Sunday, May 17, 2015

Joy Unlimited - 1974 - Instrumental Impressions

Joy Unlimited
Instrumental Impressions

01. Breeding Ground 2:39
02. Jigsaw Man 2:30
03. Soul Gravy 3:46
04. Homunkulus 1:55
05. Santo Pueblo 3:35
06. Jamara 2:53
07. Silverstone 2:39
08. Blue Box 2:52
09. Parabolica 2:24
10. Laguna Seca 2:46
11. Herbie 1:50
12. Spektrum 3:28

Recorded 1972

 Roland Heck: organ, fender rhodes, piano, vibes, marimba, percussion
Gerd Köthe: flute, saxophone
Hans W. Herkenne: drums, percussion
Albin Metz: fender bass, trumpet
Dieter Kindl: fender bass, guitar, percussion
Klaus Nagel: flute, guitar, woodwind, percussion
Hans Lingenfelder: guitar

When I posted de rest of the Joy Unlimited albums I somehow forgot to post this one, a visitor requested it, and here it is.

Many original records with Italian Library Music are among the most sought-after collector's items of the jazz, funk and soundtrack fans today. They were produced by minor labels during the 1960s and 70s in small editions for license purposes only. One of these worldwide hunted cult albums from Italy is called "Instrumental Impressions" and appeared on the obscure Devega label from Milan in 1972. The rare LP was recorded by the legendary German progressive band "Joy Unlimited" from Mannheim, which caused quite a sensation with their mix of psychedelic rock, funk, soul and pop.

"Instrumental Impressions" features twelve excellent tracks of jazz-funk, psych rock and Latin music, with clever arrangements and perfect grooves. Frantic horns and flute lines, wah-wah guitars, psychedelic organ, Latin rhythms and jazzy saxophone or vibes develop a true kaleidoscope of varied retro sounds. The band plays music for an imaginary film of the counterculture, spiced with "killer breaks" and electronic effects."

Foehn - 1985 - Faëria


01. Fœhn
02. Loreleï
03. Ludine
04. Licorne I
05. Nomade
06. Licorne II
07. Melba
08. Rétrodroïde
09. Faëria
10. Tadji's Song
11. Dernier Souffle

Recorded at Studio 8, March 2, 3, 4 & 5, 1985.

Bass – Michel Boussiard
Drums – Marcel Beaudry-Gal
Guitar, Music By – Alain Blesing
Keyboards – Philippe François
Percussion – Jean-Manuel Belliard
Saxophone – Sylvain Beuf
Vocals, Lyrics By – Anou Belliard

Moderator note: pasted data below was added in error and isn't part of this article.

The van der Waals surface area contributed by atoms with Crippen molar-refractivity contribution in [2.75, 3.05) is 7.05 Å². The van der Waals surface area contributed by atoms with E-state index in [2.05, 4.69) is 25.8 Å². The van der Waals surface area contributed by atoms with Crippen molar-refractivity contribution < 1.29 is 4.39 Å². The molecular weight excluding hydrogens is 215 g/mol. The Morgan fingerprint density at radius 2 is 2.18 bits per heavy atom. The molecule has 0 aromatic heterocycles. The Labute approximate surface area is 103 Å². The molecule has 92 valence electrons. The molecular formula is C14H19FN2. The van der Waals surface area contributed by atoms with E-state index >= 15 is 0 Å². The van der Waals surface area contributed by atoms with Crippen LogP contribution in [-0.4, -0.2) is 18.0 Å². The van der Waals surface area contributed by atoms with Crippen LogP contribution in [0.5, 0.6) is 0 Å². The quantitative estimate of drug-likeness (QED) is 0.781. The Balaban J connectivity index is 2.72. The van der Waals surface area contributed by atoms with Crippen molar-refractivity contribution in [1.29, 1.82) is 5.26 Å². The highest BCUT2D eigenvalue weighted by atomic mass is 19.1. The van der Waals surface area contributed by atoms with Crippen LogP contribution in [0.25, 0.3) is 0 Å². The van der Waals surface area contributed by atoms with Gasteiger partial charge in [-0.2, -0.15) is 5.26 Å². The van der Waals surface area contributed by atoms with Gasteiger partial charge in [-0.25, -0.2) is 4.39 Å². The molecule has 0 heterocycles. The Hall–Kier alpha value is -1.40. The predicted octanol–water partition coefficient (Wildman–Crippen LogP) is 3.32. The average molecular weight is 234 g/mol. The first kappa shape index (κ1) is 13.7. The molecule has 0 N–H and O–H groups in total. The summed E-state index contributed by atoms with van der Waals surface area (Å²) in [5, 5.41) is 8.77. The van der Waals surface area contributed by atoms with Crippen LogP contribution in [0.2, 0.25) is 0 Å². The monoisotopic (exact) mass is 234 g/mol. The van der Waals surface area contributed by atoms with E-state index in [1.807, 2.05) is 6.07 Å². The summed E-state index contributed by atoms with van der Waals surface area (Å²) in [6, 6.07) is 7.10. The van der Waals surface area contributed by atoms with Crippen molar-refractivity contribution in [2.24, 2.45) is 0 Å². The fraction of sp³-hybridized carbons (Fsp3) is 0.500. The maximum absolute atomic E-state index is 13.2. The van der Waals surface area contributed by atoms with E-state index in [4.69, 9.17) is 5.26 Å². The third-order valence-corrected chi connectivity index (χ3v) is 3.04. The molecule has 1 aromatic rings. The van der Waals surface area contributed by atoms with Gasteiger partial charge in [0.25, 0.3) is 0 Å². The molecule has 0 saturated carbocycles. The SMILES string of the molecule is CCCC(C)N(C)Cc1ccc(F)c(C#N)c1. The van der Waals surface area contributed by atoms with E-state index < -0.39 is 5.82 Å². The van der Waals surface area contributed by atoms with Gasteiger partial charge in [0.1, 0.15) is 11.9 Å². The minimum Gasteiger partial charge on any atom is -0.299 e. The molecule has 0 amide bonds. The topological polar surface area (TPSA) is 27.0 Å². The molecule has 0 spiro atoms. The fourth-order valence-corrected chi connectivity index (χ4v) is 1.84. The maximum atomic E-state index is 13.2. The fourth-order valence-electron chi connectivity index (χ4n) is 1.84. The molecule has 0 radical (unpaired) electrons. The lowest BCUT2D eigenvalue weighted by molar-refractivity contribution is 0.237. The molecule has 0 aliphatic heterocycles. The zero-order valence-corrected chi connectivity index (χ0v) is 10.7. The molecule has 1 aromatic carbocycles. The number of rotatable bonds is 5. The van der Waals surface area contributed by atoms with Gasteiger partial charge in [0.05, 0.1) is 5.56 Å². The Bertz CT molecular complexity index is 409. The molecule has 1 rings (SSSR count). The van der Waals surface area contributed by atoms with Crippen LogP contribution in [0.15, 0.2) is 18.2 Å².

it has been some times I wanted to post this unusual and rare lyric jazz fusion album recorded in 1985 by an obscure formation composed by some known french musicians as saxophonist Sylvain Beuf and guitarrist Alain Blessing
Nice bass lines, spacey keyboards and electric guitar, jazzy saxophone with various rhythmics (jazz, syncopation, latin, ...) accompanied with 'Cortexish' vocals make this album an intimate voyage into darkness of heaven.

Eskaton - 1985 - Icare


01. Marcel
02. Autant le temps
03. Le gros délire
04. Le bruit
05. New-York
06. Le chant
07. Le cri
08. Icare
09. Unknown track 1
10. Unknown track 2
11. Unknown track 3
12. Unknown track 4
13. Unknown track 5

Andre Bernardi: Bass
Paule Klaynnaert: Vocals
Amara Tahir: Vocals
Gerard Konig: Drums
Gilles Rozenberg: Guitar,Keyboards
Marc Rozenberg: Vocals, Piano, Synth

This was also originally posted on mysteryposter in 2006, then re-posted 2009 (according to Wayback Machine). Eskaton, from the Paris area, were one of the best Zeuhl groups towards the end of the 70s. Their three main albums (from 1979, 1980, and 1983) were all reissued by Soleil Zeuhl in the past few years. This record was their last effort, and was never released. A few songs were included as bonus tracks on the reissues, but the whole thing has only been passed around as a bootleg. I have no idea where the original came from (before it got to Mystery Poster), or how it made its way onto the internet as 320k mp3s, but I am pleased to have it, and happy to pass it on again.

This is real-deal 80s prog. If you're a 70s proghead ideologically opposed to 80s prog, this may not be for you. If you're open to 80s sounds but not that into prog, you might still be into this. I personally love 80s prog. Although much of it can be pretty bad, there are tons of gems to be discovered. The good stuff usually shows a pop influence, giving up some of the more esoteric prog extravagances, highlighting some of the more melodic and groove-oriented features. The recordings often sound bizarre: 80s prog bands seemed to be really open to new synths and digital effects, but the way they used them sounds nothing like what you hear in new wave or disco music from the same time. This strangely affecting synthetic sound is definitely present on this recording, but is made weirder by the lo-fi transfer quality of this copy. Super fuzzy, always making me think of it as "VHS sound quality." The versions of these songs included with the reissues sound a lot clearer. I've also noticed that the versions on this copy are pitched up. The tracklisting is also a bit dicky, with the endings of two songs separated for no reason. I love the way this copy sounds, though.